A $21 billion plan to build 10 gigawatts of floating wind in the North Atlantic to pump power back to the UK via ultra-long undersea power cables was unveiled on Friday by a consortium with links to Spanish major Repsol, in one of the most ambitious schemes to date in global offshore wind.

The HIP Atlantic Project — a collaboration between US-based Hecate Wind and UK group Independent Power Corporation — has applied for an initial 4GW of UK grid connections and plans to deploy the first two of its 1GW individual wind farms, which it calls ‘pods’, hundreds of kilometres outside UK waters off south and east Iceland.

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Development company Hecate Independent Power (HIP) said the initial 2GW of projects, for which it is currently lining up investment, could be online as soon as 2025.

IPC — the UK end of the Anglo-US partnership — is an international gas plant developer.

Hecate Holdings is majority owner of Chicago-based Hecate Energy, a solar and battery developer in which Repsol recently took a 40% stake in a bid to increase its own renewables footprint.

Under the scheme, each 1GW wind farm pod will have its own high-voltage direct current (HVDC) line, which HIP is proposing to make at a new £200 million ($277 million) cable plant in north-east England.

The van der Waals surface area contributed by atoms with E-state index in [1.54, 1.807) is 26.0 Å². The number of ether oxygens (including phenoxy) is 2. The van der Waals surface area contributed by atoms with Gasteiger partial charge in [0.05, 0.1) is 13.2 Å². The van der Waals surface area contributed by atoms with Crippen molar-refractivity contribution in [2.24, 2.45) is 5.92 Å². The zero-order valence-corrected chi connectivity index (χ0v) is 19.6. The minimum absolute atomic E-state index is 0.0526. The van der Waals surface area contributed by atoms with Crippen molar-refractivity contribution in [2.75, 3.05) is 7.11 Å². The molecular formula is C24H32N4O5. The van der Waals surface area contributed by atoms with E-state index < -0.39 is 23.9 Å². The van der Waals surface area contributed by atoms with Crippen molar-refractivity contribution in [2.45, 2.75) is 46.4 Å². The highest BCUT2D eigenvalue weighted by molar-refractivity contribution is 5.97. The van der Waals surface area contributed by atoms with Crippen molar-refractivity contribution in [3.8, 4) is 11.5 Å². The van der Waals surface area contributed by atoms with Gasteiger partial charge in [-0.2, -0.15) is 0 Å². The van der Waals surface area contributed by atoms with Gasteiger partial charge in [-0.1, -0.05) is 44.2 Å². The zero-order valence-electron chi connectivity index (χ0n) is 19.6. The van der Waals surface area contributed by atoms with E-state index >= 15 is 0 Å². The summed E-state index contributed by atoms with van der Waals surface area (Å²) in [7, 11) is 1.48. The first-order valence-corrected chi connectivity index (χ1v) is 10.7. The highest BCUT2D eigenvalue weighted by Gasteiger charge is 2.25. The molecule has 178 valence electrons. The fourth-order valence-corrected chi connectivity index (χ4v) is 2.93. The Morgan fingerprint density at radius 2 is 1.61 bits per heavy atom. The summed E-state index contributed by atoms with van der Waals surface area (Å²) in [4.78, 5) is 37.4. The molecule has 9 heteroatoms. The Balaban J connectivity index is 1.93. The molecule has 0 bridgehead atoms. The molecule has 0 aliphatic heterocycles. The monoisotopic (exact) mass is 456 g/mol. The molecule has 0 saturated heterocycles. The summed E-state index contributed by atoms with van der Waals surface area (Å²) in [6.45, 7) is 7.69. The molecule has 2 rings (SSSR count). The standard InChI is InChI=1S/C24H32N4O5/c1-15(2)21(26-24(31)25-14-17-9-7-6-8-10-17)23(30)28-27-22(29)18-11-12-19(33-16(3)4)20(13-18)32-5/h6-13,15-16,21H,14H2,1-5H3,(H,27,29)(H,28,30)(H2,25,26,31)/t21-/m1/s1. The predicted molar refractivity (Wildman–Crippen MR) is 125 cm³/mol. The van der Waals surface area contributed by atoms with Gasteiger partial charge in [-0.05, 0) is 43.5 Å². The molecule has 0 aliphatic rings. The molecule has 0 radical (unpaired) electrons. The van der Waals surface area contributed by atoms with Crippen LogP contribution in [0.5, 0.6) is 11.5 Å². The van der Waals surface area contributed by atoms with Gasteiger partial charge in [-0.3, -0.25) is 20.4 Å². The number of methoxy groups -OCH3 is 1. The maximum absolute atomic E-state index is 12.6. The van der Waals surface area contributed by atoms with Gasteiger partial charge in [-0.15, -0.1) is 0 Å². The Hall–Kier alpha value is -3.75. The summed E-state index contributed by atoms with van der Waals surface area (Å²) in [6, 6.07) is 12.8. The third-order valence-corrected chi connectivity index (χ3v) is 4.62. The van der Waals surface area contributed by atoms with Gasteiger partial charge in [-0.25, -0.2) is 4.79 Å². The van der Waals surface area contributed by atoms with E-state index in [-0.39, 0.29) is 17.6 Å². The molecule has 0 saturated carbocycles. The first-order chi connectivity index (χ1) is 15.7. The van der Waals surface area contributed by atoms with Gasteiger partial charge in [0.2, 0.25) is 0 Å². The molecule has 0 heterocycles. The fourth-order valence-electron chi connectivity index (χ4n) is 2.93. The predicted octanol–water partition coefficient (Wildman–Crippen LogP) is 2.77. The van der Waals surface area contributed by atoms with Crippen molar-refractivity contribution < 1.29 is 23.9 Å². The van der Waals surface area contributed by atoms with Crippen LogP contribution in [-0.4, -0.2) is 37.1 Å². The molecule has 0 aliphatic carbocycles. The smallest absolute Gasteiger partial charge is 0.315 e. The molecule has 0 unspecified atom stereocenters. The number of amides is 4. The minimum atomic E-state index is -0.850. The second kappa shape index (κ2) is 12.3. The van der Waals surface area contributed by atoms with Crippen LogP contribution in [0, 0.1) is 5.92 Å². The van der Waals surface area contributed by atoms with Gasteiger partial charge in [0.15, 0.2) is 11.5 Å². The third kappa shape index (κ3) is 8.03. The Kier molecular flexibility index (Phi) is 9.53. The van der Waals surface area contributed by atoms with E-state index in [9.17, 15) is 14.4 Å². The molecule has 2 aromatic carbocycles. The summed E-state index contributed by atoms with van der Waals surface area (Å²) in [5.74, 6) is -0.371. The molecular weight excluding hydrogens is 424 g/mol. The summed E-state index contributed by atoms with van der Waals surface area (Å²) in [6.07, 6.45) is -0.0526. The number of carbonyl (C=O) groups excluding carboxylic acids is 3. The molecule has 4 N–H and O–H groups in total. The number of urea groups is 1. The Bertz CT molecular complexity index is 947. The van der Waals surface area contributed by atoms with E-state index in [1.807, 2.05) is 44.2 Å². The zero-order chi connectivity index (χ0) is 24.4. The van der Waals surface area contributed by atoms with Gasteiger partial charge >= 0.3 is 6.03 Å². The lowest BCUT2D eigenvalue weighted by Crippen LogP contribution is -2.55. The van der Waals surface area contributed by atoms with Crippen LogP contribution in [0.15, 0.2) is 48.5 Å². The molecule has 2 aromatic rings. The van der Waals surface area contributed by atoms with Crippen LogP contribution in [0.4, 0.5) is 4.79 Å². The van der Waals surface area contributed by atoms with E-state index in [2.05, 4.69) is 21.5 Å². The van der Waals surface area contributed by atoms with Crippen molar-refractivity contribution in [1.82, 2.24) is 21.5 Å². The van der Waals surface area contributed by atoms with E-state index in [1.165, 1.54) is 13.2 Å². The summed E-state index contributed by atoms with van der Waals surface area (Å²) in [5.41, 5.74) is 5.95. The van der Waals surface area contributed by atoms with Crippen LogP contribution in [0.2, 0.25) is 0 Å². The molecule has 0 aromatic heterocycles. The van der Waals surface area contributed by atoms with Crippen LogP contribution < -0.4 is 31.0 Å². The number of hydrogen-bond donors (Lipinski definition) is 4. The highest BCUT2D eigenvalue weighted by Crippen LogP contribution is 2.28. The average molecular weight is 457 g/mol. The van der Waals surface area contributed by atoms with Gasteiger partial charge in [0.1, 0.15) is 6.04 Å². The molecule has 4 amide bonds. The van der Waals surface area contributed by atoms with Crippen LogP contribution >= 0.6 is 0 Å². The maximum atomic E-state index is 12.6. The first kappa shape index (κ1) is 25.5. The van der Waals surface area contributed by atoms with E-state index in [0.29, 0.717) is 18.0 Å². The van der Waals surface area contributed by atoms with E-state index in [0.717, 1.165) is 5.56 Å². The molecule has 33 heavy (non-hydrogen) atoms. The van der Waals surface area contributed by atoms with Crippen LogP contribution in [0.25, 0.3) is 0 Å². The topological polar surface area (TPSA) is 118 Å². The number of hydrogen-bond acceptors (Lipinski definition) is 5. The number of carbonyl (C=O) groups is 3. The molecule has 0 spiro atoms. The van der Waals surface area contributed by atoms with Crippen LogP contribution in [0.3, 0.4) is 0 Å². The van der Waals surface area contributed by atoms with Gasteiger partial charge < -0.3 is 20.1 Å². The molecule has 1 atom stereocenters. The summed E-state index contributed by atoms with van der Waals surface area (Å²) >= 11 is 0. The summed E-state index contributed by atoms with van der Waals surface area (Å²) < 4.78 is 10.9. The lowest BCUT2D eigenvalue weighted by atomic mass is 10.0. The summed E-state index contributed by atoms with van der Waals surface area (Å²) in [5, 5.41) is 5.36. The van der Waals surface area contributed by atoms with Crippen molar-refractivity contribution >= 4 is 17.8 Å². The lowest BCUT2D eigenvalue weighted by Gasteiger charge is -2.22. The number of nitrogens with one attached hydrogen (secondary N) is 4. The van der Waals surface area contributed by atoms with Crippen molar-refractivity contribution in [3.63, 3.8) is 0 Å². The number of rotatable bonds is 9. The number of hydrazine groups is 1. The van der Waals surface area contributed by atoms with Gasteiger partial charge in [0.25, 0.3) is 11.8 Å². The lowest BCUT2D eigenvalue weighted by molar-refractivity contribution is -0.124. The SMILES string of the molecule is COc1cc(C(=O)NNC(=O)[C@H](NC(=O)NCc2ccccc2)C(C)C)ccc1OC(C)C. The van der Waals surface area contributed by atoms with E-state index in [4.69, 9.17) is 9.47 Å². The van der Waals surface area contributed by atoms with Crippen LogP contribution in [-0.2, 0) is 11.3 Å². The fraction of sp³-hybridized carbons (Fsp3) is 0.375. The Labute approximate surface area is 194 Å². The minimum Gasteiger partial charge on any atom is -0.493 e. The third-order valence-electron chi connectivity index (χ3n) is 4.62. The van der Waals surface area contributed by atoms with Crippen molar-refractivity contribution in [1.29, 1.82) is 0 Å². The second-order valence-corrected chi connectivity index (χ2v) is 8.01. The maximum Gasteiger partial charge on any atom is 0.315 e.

No details were given in connection with the floating wind platform technology or turbines that are proposed.

The power generated could serve specific users such a massive new datacentres, said the partners, who added that they have secured “recognition” from officials that the renewable energy imported would be eligible under the UK’s contract-for-difference (CfD) support scheme.

A statement announcing the plan said: “Full dispatch of the HIP offshore wind pods will be under the exclusive control of the United Kingdom electricity system operator making HIP Atlantic Britain’s first captive wind farm in overseas territorial waters."

The developer claimed its floating wind will operate in a “different meteorological catchment area from current North Sea and Irish Sea wind farms”, allowing it to compensate for periods of lower production in the rest of the UK fleet.

HIP reckons the scheme’s first phase alone would create 15,000 new UK jobs, with another 500 in Iceland.

'Stretch the offshore wind zone'

The joint venture is chaired by Tony Baldry, a former UK energy minister, who said: “HIP Atlantic fulfils Prime Minister Boris Johnson’s vision of attracting investment and job creation in the North of England as part of this country’s ambitious policy to make Britain the world leader in offshore wind energy.

“We will stretch the zone of British-operated wind generation outside of our traditional territorial waters, pushing the boundaries of existing cable technology to generate over 1000 kilometres from our grid landfall points throughout England.”

Although the HIP scheme is ambitious in terms of scale and timeline, floating wind is on the UK’s agenda.

The UK aims to have 1GW of floating wind installed off its shores by 2030, as part of a targeted 30GW-plus offshore build-out, and seabed landlord The Crown Estate in March said it will consider first commercial-scale floating leases in the Celtic Sea off England and Wales.

(This article first appeared in Upstream's sister renewable energy publication Recharge on 21 May, 2021.)